Reality television programs addressing a broad array of topics—including shows featuring health care providers furnishing medical services to patients—have permeated many network and cable channel offerings. From 1997 through 2002, TLC aired “Trauma: Life in the ER,” a weekly show featuring cases at different Level One trauma centers and emergency rooms throughout the United States. The show’s production was terminated, in part, because the then-recently-enacted Health Insurance Portability and Accountability Act of 1996 and its implementing regulations (“HIPAA”) required patients or their representatives to provide authorization for television crews to record the provision of health care services to such patients before such recording could begin. Before HIPAA became effective, the show’s camera crew typically requested patients’ permission after they began taping, due to the emergency nature of the services; if permission was refused, that patient’s case would not be included in the program that aired.1
Recently, the filming of an ABC News medical documentary series resulted in HIPAA enforcement actions against the hospitals involved by the Department of Health and Human Services’ Office for Civil Rights (“OCR”). During the filming of “BostonMed” at Boston Medical Center (“BMC”), Brigham and Women’s Hospital (“BWH”), and Massachusetts General Hospital (“MGH”), OCR found that the hospitals permitted filming to begin before they had obtained all necessary patient authorizations. To resolve these potential HIPAA violations, BMC paid OCR $100,000, BWH paid $384,000, and MGH paid $515,000, and each hospital has entered into a Resolution Agreement and Corrective Action Plan (“CAP”).2
In this case, the hospitals attracted the attention of OCR through stories appearing in different media outlets. A news story was posted to MGH’s website in October 2014 indicating that ABC News would be filming a medical documentary program there. A Boston Globe article in January 2015 indicated that both BMC and BWH had permitted ABC News to film a medical documentary program onsite. Following these published stories, OCR initiated a compliance review at these hospitals to determine whether each had implemented appropriate and sufficient patient privacy protections before the film crews were permitted to begin their work. OCR determined that each hospital impermissibly disclosed the protected health information (“PHI”) of patients to ABC employees during the show’s production and filming. In the MGH and BWH cases, this determination was “based on the timing of when” each hospital had received some written patient authorizations. The BMC CAP requires the hospital to send an e-mail reminding workforce members of the hospital’s policy on filming patients for non-clinical purposes, and the e-mail must include a copy of HHS’s Frequently Asked Question about the circumstances under which film crews may enter treatment areas.3 The nearly identical MGH and BWH CAPs require each hospital to ensure that its written policies and procedures prohibit use or disclosure of PHI for non-clinical uses of photography, video or audio recording without first obtaining a valid authorization from all patients whose PHI may be disclosed in such recording. To assure that proper safeguards are in place, each hospital also must establish a process for evaluating and approving media requests to film in areas of the facilities that are not generally accessible to the public and identify a contact person to respond to such media requests. Finally, the hospitals must distribute these policies to all workforce members and train all workforce members whose job functions involve working with the media.4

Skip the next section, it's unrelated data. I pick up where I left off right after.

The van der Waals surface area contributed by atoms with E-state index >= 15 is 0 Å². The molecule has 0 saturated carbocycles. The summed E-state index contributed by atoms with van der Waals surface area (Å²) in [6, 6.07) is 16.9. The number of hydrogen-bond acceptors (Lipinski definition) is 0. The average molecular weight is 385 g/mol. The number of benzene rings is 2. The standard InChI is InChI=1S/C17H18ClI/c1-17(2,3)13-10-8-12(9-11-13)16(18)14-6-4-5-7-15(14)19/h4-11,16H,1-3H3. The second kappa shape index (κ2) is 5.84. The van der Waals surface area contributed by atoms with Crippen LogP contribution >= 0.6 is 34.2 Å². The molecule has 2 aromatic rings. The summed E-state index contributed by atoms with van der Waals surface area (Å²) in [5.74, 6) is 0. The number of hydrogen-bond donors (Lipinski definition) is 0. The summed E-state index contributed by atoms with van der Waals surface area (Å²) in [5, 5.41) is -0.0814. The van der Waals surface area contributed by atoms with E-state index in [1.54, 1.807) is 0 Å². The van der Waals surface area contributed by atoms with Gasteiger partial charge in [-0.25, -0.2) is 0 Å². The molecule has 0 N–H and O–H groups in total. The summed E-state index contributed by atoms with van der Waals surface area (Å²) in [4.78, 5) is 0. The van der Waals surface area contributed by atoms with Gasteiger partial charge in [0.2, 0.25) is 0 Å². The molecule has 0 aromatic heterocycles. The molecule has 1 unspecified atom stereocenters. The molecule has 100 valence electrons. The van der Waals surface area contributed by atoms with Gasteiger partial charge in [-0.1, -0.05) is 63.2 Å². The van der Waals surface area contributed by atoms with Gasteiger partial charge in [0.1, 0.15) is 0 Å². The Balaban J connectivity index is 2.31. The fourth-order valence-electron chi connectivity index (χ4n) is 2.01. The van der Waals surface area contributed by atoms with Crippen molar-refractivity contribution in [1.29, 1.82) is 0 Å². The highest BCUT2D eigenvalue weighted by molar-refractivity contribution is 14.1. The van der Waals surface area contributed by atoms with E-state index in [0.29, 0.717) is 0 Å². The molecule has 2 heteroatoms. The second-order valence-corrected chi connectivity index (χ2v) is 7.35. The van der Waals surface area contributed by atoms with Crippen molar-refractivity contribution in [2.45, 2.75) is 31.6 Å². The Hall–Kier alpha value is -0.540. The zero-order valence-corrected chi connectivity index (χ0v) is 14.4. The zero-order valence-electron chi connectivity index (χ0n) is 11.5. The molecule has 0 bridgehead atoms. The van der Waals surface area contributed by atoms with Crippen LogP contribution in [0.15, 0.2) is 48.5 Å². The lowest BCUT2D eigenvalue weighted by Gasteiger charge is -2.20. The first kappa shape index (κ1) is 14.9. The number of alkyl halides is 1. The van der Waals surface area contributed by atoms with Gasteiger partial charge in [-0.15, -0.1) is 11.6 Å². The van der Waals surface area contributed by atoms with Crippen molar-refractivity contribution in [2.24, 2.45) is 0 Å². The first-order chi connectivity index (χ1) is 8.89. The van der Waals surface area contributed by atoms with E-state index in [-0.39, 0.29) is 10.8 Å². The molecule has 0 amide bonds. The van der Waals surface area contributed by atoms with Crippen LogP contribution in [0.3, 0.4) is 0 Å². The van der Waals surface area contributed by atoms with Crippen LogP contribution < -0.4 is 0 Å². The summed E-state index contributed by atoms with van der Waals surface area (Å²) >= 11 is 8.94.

Ironically, “BostonMed” is not the first ABC News medical documentary that has resulted in HIPAA enforcement activity. In January 2013, OCR received a complaint against New York and Presbyterian Hospital (“NYP”) alleging that NYP impermissibly disclosed PHI to individuals filming “NY Med” at the hospital in April 2011. After OCR’s investigation, NYP agreed to pay $2,200,000 and enter into a Resolution Agreement and CAP with OCR. There, OCR found that NYP’s impermissible disclosures of two patients’ PHI to the film crew and staff were “egregious;” NYP had permitted the filming of someone who was dying and another patient in “significant distress,” and the crew did not stop filming even when a medical professional urged it to do so.5
Despite the lure of publicity and potential payment from documentary films or reality shows, hospitals and other health care providers must assure that appropriate HIPAA privacy safeguards are in place before permitting film crews into treatment areas. Their failure to do so likely will cost them any profits derived from the filming and make them wish they had avoided the cameras.